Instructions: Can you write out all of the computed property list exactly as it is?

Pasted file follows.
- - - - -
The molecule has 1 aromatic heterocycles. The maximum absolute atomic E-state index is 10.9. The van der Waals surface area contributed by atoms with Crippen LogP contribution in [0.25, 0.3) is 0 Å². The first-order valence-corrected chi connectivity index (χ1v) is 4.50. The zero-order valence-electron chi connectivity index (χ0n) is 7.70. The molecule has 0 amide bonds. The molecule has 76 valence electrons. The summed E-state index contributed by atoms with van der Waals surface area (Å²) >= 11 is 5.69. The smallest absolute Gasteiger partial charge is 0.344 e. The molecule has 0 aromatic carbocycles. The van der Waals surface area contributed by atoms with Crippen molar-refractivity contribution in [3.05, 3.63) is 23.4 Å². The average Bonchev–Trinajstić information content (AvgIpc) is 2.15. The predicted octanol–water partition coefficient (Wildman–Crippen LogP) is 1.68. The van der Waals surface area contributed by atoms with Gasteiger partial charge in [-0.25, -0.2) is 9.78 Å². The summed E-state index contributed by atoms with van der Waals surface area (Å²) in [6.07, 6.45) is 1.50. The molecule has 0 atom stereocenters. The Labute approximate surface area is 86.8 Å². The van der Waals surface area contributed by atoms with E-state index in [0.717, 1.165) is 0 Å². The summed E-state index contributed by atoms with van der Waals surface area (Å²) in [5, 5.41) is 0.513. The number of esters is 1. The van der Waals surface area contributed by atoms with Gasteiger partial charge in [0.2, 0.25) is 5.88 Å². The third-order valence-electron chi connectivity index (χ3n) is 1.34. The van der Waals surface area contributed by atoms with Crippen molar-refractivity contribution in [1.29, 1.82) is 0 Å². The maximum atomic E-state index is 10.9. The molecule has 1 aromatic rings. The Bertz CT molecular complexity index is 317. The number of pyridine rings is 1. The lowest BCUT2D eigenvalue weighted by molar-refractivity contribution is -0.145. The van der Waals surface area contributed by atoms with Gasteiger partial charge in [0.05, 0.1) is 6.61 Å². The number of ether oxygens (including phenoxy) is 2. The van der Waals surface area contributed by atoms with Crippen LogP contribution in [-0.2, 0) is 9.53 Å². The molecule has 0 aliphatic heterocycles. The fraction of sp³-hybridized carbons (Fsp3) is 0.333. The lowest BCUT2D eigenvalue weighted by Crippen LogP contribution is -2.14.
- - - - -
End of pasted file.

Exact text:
The molecule has 1 aromatic heterocycles. The maximum absolute atomic E-state index is 10.9. The van der Waals surface area contributed by atoms with Crippen LogP contribution in [0.25, 0.3) is 0 Å². The first-order valence-corrected chi connectivity index (χ1v) is 4.50. The zero-order valence-electron chi connectivity index (χ0n) is 7.70. The molecule has 0 amide bonds. The molecule has 76 valence electrons. The summed E-state index contributed by atoms with van der Waals surface area (Å²) >= 11 is 5.69. The smallest absolute Gasteiger partial charge is 0.344 e. The molecule has 0 aromatic carbocycles. The van der Waals surface area contributed by atoms with Crippen molar-refractivity contribution in [3.05, 3.63) is 23.4 Å². The average Bonchev–Trinajstić information content (AvgIpc) is 2.15. The predicted octanol–water partition coefficient (Wildman–Crippen LogP) is 1.68. The van der Waals surface area contributed by atoms with Gasteiger partial charge in [-0.25, -0.2) is 9.78 Å². The summed E-state index contributed by atoms with van der Waals surface area (Å²) in [6.07, 6.45) is 1.50. The molecule has 0 atom stereocenters. The Labute approximate surface area is 86.8 Å². The van der Waals surface area contributed by atoms with E-state index in [0.717, 1.165) is 0 Å². The summed E-state index contributed by atoms with van der Waals surface area (Å²) in [5, 5.41) is 0.513. The number of esters is 1. The van der Waals surface area contributed by atoms with Gasteiger partial charge in [0.2, 0.25) is 5.88 Å². The third-order valence-electron chi connectivity index (χ3n) is 1.34. The van der Waals surface area contributed by atoms with Crippen molar-refractivity contribution in [1.29, 1.82) is 0 Å². The maximum atomic E-state index is 10.9. The molecule has 1 aromatic rings. The Bertz CT molecular complexity index is 317. The number of pyridine rings is 1. The lowest BCUT2D eigenvalue weighted by molar-refractivity contribution is -0.145. The van der Waals surface area contributed by atoms with Gasteiger partial charge in [0.05, 0.1) is 6.61 Å². The number of ether oxygens (including phenoxy) is 2. The van der Waals surface area contributed by atoms with Crippen LogP contribution in [-0.2, 0) is 9.53 Å². The molecule has 0 aliphatic heterocycles. The fraction of sp³-hybridized carbons (Fsp3) is 0.333. The lowest BCUT2D eigenvalue weighted by Crippen LogP contribution is -2.14.